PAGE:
Navigating The New Orleans School Enrollment Process
Applications to most New Orleans public schools are due this Friday. New Orleans is known as a "choice" landscape. Families apply to schools across the city, instead of automatically sending their children to the neighborhood school. But how much actual choice is there?
It's a Saturday morning and school marching bands play for a crowd. But they're not in a Mardi Gras parade. They're in the Superdome, at a schools expo. There's a bouncy house and a climbing wall. Things to keep kids occupied while their families learn about schools.
Tye Davis has one priority: finding a school closer to home. She says her nine-year-old daughter spends over an hour each way on the school bus. When she gets home at night, “she don't have time for anything, really. She does homework, she eats and go to bed.”
Parent Javanti Coleman has a clear vision, too: a school with a bullying prevention program.
“Because that's one of the issues that I face today is that my kid get bullied a lot,” Coleman says. “So I'm looking to put her in a better school that have a hold, control on bullying and things of that nature. The school that she goes to now doesn't meet my needs at all.”
Shawn James isn't quite as specific. His kids' schools are fine, he says. “But if you can get them a better education, why deny them?”
He's talking to school leaders to get a feel for their style.
The school district doesn't provide this. It's an independent organization — the Urban League — that started hosting the Schools Expo nine years ago, when New Orleans completely restructured its enrollment system. At first, families applied directly to individual schools, a process many found burdensome. Multiple deadlines. Multiple criteria. Running around the city to visit schools.
In 2012 the city created OneApp. Now families rank their top eight choices on one application, and a computer algorithm matches students with schools. The goal is to create a simpler enrollment process. But figuring out which schools to list requires research. Hence the expo. Where schools try to attract families.
“They're in a marketing environment,” says Audrey Stewart. She's a public school parent and co-author of the Parents' Guide, an independent book with details about every public school. “And in that environment, there's a lot of incentive for schools to put forward their best, sort of shiniest image of themselves.”
She's not surprised by schools at the expo offering on-the-spot instrument lessons, showing off the school step team, or handing out sprigs of rosemary from the school garden. It's the same reason schools advertise on bus stops and billboards. All this is information, but it's also hype.
“It also leaves parents having a hard time understanding day to day what's going on in a school,” Stewart says.
And she says many schools might not be that dramatically different. The New Orleans charter landscape started out with some diversity among schools, but now most go for strict discipline, long school days, and a heavy focus on tests.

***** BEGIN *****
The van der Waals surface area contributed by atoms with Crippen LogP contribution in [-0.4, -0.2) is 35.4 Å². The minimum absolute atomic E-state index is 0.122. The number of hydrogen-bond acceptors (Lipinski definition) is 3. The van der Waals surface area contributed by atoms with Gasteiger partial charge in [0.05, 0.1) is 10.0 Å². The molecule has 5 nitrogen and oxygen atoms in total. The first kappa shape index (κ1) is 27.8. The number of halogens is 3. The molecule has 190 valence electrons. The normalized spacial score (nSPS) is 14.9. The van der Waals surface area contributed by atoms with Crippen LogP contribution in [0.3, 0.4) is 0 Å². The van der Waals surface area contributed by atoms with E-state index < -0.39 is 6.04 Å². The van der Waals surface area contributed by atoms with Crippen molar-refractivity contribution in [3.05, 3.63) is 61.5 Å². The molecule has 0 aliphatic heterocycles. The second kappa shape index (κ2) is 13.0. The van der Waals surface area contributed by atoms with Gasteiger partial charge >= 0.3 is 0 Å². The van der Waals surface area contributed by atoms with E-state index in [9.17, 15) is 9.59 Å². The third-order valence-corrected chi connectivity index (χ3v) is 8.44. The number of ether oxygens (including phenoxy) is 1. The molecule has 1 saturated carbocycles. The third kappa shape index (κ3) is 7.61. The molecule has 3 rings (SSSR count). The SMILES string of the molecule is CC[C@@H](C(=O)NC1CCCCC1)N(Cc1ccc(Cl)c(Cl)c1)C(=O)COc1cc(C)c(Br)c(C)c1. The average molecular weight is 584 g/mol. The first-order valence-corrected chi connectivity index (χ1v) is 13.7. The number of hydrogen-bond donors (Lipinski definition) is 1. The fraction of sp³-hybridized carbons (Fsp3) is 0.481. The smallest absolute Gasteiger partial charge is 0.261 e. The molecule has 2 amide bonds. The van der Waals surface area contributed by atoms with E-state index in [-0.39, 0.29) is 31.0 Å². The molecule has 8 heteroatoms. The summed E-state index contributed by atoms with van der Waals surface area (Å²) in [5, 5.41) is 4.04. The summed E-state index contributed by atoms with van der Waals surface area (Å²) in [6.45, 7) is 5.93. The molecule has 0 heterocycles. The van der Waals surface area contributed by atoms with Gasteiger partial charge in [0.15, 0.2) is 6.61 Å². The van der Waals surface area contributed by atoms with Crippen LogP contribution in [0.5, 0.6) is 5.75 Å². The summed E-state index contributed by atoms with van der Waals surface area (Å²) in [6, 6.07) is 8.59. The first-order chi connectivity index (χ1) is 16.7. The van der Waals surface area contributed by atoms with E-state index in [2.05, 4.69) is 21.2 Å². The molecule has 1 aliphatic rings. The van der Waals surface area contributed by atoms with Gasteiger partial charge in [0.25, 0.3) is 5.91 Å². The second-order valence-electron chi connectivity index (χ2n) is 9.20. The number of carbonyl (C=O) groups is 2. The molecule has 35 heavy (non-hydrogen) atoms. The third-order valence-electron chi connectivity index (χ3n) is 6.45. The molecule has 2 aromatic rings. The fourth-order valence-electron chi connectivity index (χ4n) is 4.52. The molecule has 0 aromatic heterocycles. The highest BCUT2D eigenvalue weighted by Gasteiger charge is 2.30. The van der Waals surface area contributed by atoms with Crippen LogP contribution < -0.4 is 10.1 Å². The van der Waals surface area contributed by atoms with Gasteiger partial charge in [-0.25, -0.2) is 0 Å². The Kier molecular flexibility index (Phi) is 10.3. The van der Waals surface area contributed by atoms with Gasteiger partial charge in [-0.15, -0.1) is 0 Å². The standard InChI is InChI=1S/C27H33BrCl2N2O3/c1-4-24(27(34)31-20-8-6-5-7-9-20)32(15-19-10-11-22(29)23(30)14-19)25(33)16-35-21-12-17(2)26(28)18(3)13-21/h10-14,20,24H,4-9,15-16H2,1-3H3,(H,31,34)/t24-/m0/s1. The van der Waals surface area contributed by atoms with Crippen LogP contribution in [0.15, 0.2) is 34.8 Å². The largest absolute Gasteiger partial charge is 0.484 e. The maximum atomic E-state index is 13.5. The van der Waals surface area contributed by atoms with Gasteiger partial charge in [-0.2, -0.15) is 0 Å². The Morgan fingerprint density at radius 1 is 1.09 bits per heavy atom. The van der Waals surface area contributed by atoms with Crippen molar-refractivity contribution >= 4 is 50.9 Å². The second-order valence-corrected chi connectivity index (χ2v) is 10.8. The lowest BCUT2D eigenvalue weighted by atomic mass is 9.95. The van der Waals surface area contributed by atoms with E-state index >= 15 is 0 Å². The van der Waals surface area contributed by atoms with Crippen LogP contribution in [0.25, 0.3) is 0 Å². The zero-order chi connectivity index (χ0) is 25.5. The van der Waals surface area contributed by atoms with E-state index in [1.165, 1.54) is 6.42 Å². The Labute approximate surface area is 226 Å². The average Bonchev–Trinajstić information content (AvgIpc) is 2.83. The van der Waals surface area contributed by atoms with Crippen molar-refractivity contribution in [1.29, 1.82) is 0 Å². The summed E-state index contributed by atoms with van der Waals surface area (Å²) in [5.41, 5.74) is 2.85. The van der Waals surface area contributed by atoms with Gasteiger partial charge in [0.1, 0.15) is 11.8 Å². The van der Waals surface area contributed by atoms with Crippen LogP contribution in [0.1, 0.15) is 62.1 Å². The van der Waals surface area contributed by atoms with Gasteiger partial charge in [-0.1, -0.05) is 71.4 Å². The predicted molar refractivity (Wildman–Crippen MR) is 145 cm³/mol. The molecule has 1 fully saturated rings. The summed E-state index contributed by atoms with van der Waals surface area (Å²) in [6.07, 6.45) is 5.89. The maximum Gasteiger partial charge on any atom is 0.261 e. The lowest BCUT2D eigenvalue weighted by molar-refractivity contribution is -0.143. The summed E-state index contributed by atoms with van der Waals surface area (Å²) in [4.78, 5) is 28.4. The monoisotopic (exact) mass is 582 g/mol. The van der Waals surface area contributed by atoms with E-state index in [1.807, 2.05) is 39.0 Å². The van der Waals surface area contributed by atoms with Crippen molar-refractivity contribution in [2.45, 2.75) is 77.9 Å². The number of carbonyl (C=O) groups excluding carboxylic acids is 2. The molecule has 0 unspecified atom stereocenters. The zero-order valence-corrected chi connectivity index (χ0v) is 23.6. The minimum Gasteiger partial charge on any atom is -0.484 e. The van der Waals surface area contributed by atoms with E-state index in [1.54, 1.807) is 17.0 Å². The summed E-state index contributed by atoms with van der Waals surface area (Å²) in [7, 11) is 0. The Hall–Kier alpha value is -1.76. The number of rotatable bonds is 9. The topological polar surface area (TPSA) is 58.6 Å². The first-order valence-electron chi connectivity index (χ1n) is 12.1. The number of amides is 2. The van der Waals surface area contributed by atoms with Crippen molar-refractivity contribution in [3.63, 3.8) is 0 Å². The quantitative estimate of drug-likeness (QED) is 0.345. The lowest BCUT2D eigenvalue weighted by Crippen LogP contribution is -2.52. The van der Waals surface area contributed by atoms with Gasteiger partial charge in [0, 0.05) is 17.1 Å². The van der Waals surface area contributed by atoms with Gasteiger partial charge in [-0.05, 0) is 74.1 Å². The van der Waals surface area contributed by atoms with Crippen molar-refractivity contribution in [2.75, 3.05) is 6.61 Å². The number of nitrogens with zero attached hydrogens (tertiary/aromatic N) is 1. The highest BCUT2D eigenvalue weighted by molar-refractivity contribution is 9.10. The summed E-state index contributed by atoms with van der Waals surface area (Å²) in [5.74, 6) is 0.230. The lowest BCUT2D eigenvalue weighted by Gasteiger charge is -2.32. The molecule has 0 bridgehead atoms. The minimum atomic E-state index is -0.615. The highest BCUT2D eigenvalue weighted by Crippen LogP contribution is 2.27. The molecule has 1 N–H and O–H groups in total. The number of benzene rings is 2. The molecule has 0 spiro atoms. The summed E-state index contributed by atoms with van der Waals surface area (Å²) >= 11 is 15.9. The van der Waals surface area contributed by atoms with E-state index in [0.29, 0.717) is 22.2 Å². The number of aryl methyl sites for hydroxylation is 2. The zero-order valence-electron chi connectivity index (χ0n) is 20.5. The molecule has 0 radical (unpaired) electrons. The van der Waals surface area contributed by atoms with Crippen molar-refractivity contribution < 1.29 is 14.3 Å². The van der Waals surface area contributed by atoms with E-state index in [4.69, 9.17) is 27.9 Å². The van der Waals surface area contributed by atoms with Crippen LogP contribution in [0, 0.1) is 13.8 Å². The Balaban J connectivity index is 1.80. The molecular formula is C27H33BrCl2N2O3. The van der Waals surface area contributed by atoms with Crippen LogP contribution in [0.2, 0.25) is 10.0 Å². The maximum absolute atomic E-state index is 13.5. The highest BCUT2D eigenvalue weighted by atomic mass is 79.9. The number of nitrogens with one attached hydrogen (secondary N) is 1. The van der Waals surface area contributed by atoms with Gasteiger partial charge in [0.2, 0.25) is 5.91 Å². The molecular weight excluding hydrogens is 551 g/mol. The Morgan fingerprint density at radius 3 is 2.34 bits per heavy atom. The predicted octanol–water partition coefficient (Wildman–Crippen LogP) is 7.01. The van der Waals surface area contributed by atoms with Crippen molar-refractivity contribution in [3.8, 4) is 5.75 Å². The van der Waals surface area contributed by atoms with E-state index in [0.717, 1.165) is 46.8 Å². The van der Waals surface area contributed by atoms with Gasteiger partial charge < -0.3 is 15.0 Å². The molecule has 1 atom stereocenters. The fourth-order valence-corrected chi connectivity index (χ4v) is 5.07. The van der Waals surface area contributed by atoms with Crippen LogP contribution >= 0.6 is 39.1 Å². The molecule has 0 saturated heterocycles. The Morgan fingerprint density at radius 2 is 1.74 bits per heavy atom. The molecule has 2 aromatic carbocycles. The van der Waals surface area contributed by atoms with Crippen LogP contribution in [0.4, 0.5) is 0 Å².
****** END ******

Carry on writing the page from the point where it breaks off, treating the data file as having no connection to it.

“So that even if you applied to five or six schools,” Stewart says, “they might have different names and even be in different charter networks but your child would be having a very similar experience at any of those schools.”
She says more schools tend toward a model that they think will ensure them a decent rating, rather than trying something different.
The Parents' Guide includes numbers like class size, suspension rates, and student stability — that is, how many students return to the school for another year. And practical things parents need to know, like whether there's an after-school program or transportation.
“I think one of the things that surprised me was how many families wanted to know the school uniform colors,” says Rebeccah Fleming, a school choice advisor. She divides her time among the city's three Family Resource Centers, sites where families can call or drop in for enrollment support. Hidden costs – like paying for a new uniform – matter.
“A lot of our families have limited resources,” Fleming says. “They're trying to work with what they already have.”
There's also the likelihood of getting in. Families can now access demand data: how many open seats a school has and how many students listed it on OneApp. Last year 251 incoming freshman listed the highly regarded McMain Secondary School as their top choice. It only had 27 spots for new students. Important to know, so families understand the odds.
A few OneApp schools have admission criteria. And not every school is even part of OneApp. Nine of the best public schools opted out. They have their own separate application.
Back at the Expo, Lashonda Jones wants to send her daughter to a top performing high school. But she wasn't really finding many there.
“They was all maybe like C or D and some was F,” Jones says. “And a lot of them saying oh well we were C+ almost a B and I don't think almost, it doesn't count to me. Either you there or you not.”
Her go-to source of information? Word of mouth. Based on what she's heard, she wants her daughter to go to Ben Franklin. But that's a school with academic requirements and its own application. Is she excited about her backup options?
“No,” Jones says. “Not at all.”
Families get their assignments in April. If they're not happy, they can apply for a new seat during late enrollment. But the likelihood of getting a desirable spot drops even lower.
Support for education reporting on WWNO comes from Baptist Community Ministries and Entergy Corporation.